Why Subpar Jobs Numbers Barely Hit the Dow Today
Although we don't believe in timing the market or panicking over daily movements, we do like to keep an eye on market changes -- just in case they're material to our investing thesis.
Yesterday, markets were inundated with data supporting the view that a healthy recovery is under way. The services sector showed tremendous growth in August, jobless claims reached multiyear lows, and the economy continued to add private sector jobs. Today's official payrolls number from Labor Department painted a much bleaker picture.
While 169,000 jobs were created in August, that number trailed expectations, which called for a jump of about 180,000. Not only did August disappoint, but the previously reported numbers for the prior two months were trimmed by more than 70,000 in total. You'd think a gut-wrenching reality check like this would send stocks spiraling, but the Dow Jones Industrial Average shed just 14 points, or 0.1%, ending at 14,922.
We often forget that Wall Street's performance doesn't go hand in hand with the financial prospects of the average American. Even with a sluggish employment landscape, individual companies can stubbornly thrive. Hewlett-Packard's stock, for instance, added 1.4% today, rising in the face of Friday's weak numbers. A judge gave HP until mid-January to review shareholder claims of securities fraud in the company's disastrous 2010 Autonomy acquisition, further delaying a potentially large corporate payout.
Similarly, JPMorgan Chase rose 0.9% after bullish company-specific developments of its own. Johnson & Johnson is planning to sell its Ortho Clinical Diagnostics business, and the health-care giant chose JPMorgan to arrange the sale, according to Reuters sources. Ortho boasts around $2 billion in annual revenue, and could go for as much as $5 billion, the report said. The sale would generate healthy fees for the bank, while boosting JPMorgan's status as a go-to broker for major deals. The health of Main Street is an afterthought for Wall Street with moola like that on the horizon.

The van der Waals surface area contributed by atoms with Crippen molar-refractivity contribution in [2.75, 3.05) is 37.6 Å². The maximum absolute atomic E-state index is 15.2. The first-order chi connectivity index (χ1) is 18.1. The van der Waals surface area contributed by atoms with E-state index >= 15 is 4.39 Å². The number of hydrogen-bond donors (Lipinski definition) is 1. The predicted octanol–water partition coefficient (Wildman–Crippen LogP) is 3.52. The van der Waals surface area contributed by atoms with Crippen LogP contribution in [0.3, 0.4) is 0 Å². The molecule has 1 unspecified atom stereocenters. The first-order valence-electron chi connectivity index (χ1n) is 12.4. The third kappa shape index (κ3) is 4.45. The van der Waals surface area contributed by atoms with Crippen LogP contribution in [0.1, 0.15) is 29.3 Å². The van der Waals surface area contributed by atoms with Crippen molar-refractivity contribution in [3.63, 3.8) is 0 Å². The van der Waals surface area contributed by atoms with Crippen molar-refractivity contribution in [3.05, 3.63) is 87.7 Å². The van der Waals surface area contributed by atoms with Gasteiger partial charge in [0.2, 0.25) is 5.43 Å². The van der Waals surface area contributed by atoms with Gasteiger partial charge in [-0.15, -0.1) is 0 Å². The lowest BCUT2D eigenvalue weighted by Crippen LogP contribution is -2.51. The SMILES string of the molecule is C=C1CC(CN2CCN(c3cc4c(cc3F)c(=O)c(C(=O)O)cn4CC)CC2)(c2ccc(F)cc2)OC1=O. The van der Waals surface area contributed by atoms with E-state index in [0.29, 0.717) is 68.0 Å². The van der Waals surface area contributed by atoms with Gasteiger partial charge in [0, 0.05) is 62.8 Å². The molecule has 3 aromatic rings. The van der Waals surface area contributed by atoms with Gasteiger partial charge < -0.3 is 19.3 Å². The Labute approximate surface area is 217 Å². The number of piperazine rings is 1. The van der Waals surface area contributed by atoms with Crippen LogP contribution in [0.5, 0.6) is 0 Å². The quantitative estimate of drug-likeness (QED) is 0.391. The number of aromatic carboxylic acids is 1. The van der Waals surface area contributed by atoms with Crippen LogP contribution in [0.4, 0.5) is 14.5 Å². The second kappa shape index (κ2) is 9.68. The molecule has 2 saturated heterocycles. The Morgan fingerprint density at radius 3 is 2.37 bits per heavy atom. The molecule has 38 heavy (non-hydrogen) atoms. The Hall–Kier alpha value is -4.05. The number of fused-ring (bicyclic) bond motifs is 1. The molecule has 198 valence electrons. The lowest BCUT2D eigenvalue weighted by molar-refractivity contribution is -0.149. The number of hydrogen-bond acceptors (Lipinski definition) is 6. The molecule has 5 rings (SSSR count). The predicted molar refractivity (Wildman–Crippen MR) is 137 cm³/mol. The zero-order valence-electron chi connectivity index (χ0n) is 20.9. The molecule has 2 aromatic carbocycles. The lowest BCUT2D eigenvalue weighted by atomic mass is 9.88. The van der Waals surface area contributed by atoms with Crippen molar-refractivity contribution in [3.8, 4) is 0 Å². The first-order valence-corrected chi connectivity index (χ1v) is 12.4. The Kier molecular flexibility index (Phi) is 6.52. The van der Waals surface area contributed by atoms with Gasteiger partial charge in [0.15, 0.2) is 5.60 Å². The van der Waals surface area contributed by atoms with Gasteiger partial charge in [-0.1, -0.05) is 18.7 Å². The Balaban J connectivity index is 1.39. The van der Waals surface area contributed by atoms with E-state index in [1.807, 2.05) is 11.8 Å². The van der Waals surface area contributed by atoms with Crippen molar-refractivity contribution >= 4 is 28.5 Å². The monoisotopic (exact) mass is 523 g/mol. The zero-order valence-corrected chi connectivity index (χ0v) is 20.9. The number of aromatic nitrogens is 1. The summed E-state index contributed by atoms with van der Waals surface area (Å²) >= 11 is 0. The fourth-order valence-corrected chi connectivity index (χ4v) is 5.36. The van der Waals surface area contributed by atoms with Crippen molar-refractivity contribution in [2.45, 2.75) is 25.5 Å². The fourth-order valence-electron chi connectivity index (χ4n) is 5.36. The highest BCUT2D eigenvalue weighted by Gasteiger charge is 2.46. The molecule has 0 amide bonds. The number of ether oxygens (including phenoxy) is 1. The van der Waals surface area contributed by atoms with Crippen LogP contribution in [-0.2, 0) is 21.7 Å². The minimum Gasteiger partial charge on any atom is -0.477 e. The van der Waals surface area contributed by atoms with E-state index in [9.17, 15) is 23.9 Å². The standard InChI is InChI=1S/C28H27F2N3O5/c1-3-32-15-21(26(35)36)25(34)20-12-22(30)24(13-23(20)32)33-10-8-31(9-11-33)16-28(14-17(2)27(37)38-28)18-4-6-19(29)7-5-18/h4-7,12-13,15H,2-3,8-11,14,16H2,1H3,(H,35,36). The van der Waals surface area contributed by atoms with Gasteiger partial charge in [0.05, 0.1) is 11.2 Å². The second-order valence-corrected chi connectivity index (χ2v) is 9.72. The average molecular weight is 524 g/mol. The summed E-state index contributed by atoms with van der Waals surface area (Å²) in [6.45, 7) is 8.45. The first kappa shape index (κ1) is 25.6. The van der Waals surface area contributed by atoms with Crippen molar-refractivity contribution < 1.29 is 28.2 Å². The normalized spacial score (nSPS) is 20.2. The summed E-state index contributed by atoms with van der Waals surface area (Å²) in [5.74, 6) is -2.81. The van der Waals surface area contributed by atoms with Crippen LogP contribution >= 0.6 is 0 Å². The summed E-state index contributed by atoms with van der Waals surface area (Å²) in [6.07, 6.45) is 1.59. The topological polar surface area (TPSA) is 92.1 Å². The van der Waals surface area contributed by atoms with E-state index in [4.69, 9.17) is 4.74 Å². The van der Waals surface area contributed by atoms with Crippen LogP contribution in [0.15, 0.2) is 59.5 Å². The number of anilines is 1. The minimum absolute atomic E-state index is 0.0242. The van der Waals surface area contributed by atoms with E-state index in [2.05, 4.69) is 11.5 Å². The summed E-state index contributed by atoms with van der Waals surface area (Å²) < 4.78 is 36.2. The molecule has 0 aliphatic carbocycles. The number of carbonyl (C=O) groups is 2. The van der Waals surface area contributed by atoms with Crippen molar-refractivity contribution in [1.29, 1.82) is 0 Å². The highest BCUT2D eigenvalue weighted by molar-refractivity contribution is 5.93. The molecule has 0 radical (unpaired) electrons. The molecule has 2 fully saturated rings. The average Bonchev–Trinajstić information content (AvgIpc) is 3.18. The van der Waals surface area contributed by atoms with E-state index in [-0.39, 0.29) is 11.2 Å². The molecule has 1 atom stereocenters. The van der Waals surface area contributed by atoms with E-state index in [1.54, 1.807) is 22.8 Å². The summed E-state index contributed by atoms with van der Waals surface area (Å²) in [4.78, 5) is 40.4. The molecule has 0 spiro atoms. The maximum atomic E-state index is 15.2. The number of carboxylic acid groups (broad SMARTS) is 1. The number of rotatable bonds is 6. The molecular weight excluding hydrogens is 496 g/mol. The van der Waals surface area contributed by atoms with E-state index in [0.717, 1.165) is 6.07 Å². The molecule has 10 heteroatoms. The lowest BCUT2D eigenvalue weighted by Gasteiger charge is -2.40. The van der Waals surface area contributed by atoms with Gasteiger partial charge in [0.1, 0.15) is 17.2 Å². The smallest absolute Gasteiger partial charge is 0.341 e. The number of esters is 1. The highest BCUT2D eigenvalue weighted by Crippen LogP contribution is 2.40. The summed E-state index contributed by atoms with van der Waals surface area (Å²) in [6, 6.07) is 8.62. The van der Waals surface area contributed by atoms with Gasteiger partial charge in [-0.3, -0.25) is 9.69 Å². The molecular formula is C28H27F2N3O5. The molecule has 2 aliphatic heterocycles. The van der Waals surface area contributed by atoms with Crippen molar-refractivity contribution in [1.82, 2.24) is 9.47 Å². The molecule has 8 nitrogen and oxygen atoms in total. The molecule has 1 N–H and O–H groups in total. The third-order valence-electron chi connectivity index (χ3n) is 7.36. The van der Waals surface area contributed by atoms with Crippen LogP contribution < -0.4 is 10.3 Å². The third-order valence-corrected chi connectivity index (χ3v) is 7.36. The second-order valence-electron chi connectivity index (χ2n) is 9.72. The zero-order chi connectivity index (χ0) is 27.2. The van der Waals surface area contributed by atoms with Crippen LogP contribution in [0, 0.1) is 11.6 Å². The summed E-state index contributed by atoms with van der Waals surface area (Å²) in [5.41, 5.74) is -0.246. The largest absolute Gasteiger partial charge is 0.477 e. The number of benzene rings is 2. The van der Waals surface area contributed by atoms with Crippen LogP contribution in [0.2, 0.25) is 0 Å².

In contrast, Cisco Systems lost 0.6% today, as investors in the tech company read between the lines of today's jobs report. While August's 7.3% unemployment rate is a four-year low, the labor force participation rate sank to its lowest level since 1978. With discouraged Americans increasingly giving up on the job hunt, employers like Cisco have a smaller pool of qualified applicants to choose from.
Lastly, chemicals giant DuPont shed 0.9%, as the materials sector was the worst performer in the markets on Friday. The stock has shown a recent tendency to rise and fall with the broader market, but in a more exaggerated fashion: DuPont has nearly doubled the Dow's gains this year. This is no reason to expect future outperformance, but the company has already nearly matched its 2012 profits in the first two quarters of 2013, so its soaring price isn't without warrant.
Wall Street can -- and does -- continually ignore whats going on outside of its narrow, short-term, profit-driven bubble of quarterly reports. Nonetheless, the goal of every investor remains the same: to make money. While Wall Street bigwigs certainly have access to sophisticated technology and piles of esoteric data, their myopic vision is precisely what gives the average retail investor a huge advantage. Are you part of the 99%? The Motley Fool's new free report highlights three less-than-luxurious stocks the 1% may be overlooking. Just click here to read it now.
The article Why Subpar Jobs Numbers Barely Hit the Dow Today originally appeared on Fool.com.Fool contributor John Divine has no position in any stocks mentioned. You can follow him on Twitter @divinebizkid and on Motley Fool CAPS @TMFDivine.The Motley Fool recommends Cisco Systems and Johnson & Johnson. The Motley Fool owns shares of Johnson & Johnson and JPMorgan Chase & Co.. Try any of our Foolish newsletter services free for 30 days. We Fools may not all hold the same opinions, but we all believe that considering a diverse range of insights makes us better investors. The Motley Fool has a disclosure policy.
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